Plato, Laches (Fourth Century BC)

One might wonder what someone as supposedly “abstract” or “metaphysical” as Plato could offer by way of strategic insight. Why should practical men, not philosophers, read Plato? Although one could point to a number of examples showing both the speculative and practical worth of the Platonic corpus, the Laches stands out for two reasons. The first is that it is a dialogue on courage, or more literally “manliness,” which seems a quality above all necessary for the successful conduct of warfare.

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Polybius, The Histories (circa 150 BC)

Polybius’ origins as a servant of the Achaean League is interesting in part because he offers a vision of international politics between world domination and total anarchy—a sophisticated alliance system of similar democratic regimes that fended off, on both the strategic and diplomatic level, domination by the more powerful Sparta, Macedon, and Rome. The corollary to the rise of Rome is the decline of the Achaean League, and the Histories of Polybius marks out various possibilities for how we can envision the ordering of international life. Political history reveals that there are far more possibilities to political life than those straitjacketed by modern theory may suppose. In this regard Polybius continues the tradition of classical political science and the classical approach to political history as expressed by Herodotus, Thucydides, and Xenophon.

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Reading “On War” for the First Time

Where to begin? Authors felled forests in pursuit of analyzing On War, the seminal work of Carl von Clausewitz. Renowned strategic thinkers in the ages since its publication expanded on, clarified, or critiqued its insights into the conduct of war. In this light, the vast collections of materials associated with On War hardly seem to call for another addition to their midst. What else is there to say? As it turns out, there is a great deal to discuss with one particular group – first-time readers of the classic.

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Rudyard Kipling, Kim (1901)

Rudyard Kipling is known today as the poet laureate of British imperialism and of the "White Man's Burden" – titles that are no longer much in fashion, although Kipling’s literary reputation has recovered in recent decades. His body of work includes the great novel, Kim, the story of an orphaned Anglo-Indian boy who is drawn into the Great Game – the geopolitical contest in the 19th century between Britain and Russia for the domination of Asia. For the British at least, this contest ultimately meant the control of India. Kim is a classic of the espionage genre – former CIA Director Allen Dulles had a well-read copy on his bedside table at the time of his death – but it is also a chronicle in miniature of the Great Game and the ethnography of the Indian subcontinent.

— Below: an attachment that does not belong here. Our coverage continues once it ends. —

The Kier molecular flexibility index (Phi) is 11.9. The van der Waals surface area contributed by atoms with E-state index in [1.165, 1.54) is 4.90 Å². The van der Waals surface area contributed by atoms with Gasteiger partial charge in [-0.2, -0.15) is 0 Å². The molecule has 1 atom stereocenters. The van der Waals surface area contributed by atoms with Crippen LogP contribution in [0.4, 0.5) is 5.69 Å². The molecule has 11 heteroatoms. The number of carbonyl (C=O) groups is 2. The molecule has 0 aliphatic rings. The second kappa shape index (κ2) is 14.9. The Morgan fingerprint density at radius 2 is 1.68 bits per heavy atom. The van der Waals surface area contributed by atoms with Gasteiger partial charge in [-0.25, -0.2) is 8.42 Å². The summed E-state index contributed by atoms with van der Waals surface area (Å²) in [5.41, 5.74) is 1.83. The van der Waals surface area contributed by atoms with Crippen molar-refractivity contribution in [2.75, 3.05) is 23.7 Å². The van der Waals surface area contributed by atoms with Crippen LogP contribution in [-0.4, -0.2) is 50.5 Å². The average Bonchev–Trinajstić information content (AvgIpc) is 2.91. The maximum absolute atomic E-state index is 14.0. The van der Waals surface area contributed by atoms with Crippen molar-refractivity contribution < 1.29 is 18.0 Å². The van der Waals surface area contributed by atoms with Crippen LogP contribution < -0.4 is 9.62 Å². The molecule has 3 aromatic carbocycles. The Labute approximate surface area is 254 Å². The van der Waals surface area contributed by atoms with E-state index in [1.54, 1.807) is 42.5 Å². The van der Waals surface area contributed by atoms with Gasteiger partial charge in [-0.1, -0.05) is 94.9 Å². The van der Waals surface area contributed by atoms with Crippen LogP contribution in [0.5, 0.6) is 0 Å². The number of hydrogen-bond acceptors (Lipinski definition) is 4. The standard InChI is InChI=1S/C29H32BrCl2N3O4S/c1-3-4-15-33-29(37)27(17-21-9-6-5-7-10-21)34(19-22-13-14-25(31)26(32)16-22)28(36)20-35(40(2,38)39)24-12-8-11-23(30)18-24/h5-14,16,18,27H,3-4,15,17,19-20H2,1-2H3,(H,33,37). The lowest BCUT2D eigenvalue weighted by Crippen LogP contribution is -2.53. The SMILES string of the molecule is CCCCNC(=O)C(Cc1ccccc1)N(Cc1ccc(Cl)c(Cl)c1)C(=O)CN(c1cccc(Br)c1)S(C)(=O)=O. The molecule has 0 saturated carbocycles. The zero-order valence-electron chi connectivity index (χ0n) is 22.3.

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Sun Tzu, The Art of War (c. 500-300 B.C.)

This classic of Eastern thought draws from Taoist philosophy and addresses the conduct of war and competition between states with poeticism unlike any classic of Western military theory. Thought to be the transcriptions of a general’s advice to his king, The Art of War emphasizes the use of the unorthodox and deception to overcome adversaries without jeopardizing the dynasty’s existence during a period of increase lethality of warfare.

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Tacitus, Agricola (circa 98 AD)

The Agricola (On the Life and Character of Julius Agricola) is a riveting read. A classic work crafted by the Roman politician and historian Cornelius Tacitus at the very end of the first century AD, modern students of strategy and diplomacy continue to find the account of Roman general and politician Agricola’s exploits in Britain timely and relevant. Part eulogy, part history, part anthropological study, and part military analysis, among other things, the short work explores diverse topics while ostensibly being Tacitus’s way of honoring his father-in-law. Three topics stand out – Agricola as a study of leadership, politics, and counterinsurgency strategy.

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Tacitus, The Annales (early Second Century AD)

Like many of the great historians and thinkers of antiquity, Tacitus was renowned as a rhetorician and capable in the use of language, a skill that no doubt aided him as a writer of political history during the reign of the tyrannical Domitian. Indeed, his cognomen, meaning “the silent” is both ironical and true. For while Tacitus was known for speaking, in the Annales we see a deft use of omission and quietness in discussing the banal brutality of a Tiberius or a Nero, as well as double-meaning and discreet satire. Tacitus’ project is the problem of tyranny, and the possibility of virtue under tyranny.

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Thomas Hobbes, On the Citizen (1642)

Hobbes’s contribution to international relations theory is, for all its significance, rather indirect. Hobbes sets out to give an account of the origin and preservation of internal political order. His practical intention is to foster peace, primarily within and only secondarily among nations. Yet Hobbes invites us to draw lessons about international relations from his political theory when he identifies the state that countries find themselves in as the state of nature. The way to Hobbes’s theory of international relations is therefore largely inferential in character.

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